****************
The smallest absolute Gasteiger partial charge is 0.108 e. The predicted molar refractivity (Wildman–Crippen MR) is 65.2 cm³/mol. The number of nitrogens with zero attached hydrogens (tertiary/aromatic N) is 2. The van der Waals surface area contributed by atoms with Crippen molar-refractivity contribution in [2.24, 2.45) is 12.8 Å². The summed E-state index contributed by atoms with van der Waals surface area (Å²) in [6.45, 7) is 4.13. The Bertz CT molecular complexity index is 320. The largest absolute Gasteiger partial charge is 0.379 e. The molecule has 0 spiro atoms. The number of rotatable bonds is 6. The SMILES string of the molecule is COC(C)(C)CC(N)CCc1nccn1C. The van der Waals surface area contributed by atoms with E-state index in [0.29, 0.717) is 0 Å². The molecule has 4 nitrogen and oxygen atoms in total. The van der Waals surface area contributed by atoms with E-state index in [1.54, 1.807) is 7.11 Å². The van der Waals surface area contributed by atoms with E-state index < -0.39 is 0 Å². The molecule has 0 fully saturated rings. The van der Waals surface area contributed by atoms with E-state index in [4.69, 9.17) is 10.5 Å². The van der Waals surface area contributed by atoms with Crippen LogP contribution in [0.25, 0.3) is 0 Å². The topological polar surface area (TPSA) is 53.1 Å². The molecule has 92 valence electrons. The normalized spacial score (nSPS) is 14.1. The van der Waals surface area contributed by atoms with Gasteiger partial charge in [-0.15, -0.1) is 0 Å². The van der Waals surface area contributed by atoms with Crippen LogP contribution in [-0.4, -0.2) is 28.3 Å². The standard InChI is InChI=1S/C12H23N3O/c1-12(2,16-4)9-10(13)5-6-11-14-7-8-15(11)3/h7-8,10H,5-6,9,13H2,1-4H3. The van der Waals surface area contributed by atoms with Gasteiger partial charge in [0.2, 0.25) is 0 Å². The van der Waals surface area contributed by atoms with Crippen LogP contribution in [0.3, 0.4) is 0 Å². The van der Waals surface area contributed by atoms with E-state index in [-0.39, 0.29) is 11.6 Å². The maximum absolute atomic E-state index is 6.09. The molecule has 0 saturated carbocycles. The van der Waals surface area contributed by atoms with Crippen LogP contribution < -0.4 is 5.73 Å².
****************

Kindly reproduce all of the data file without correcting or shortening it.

The smallest absolute Gasteiger partial charge is 0.108 e. The predicted molar refractivity (Wildman–Crippen MR) is 65.2 cm³/mol. The number of nitrogens with zero attached hydrogens (tertiary/aromatic N) is 2. The van der Waals surface area contributed by atoms with Crippen molar-refractivity contribution in [2.24, 2.45) is 12.8 Å². The summed E-state index contributed by atoms with van der Waals surface area (Å²) in [6.45, 7) is 4.13. The Bertz CT molecular complexity index is 320. The largest absolute Gasteiger partial charge is 0.379 e. The molecule has 0 spiro atoms. The number of rotatable bonds is 6. The SMILES string of the molecule is COC(C)(C)CC(N)CCc1nccn1C. The van der Waals surface area contributed by atoms with E-state index in [0.29, 0.717) is 0 Å². The molecule has 4 nitrogen and oxygen atoms in total. The van der Waals surface area contributed by atoms with E-state index in [1.54, 1.807) is 7.11 Å². The van der Waals surface area contributed by atoms with E-state index < -0.39 is 0 Å². The molecule has 0 fully saturated rings. The van der Waals surface area contributed by atoms with E-state index in [4.69, 9.17) is 10.5 Å². The van der Waals surface area contributed by atoms with Crippen LogP contribution in [0.25, 0.3) is 0 Å². The topological polar surface area (TPSA) is 53.1 Å². The molecule has 92 valence electrons. The normalized spacial score (nSPS) is 14.1. The van der Waals surface area contributed by atoms with Gasteiger partial charge in [-0.15, -0.1) is 0 Å². The van der Waals surface area contributed by atoms with Crippen LogP contribution in [-0.4, -0.2) is 28.3 Å². The standard InChI is InChI=1S/C12H23N3O/c1-12(2,16-4)9-10(13)5-6-11-14-7-8-15(11)3/h7-8,10H,5-6,9,13H2,1-4H3. The van der Waals surface area contributed by atoms with Gasteiger partial charge in [0.2, 0.25) is 0 Å². The van der Waals surface area contributed by atoms with Crippen LogP contribution in [0.3, 0.4) is 0 Å². The van der Waals surface area contributed by atoms with E-state index in [-0.39, 0.29) is 11.6 Å². The maximum absolute atomic E-state index is 6.09. The molecule has 0 saturated carbocycles. The van der Waals surface area contributed by atoms with Crippen LogP contribution < -0.4 is 5.73 Å².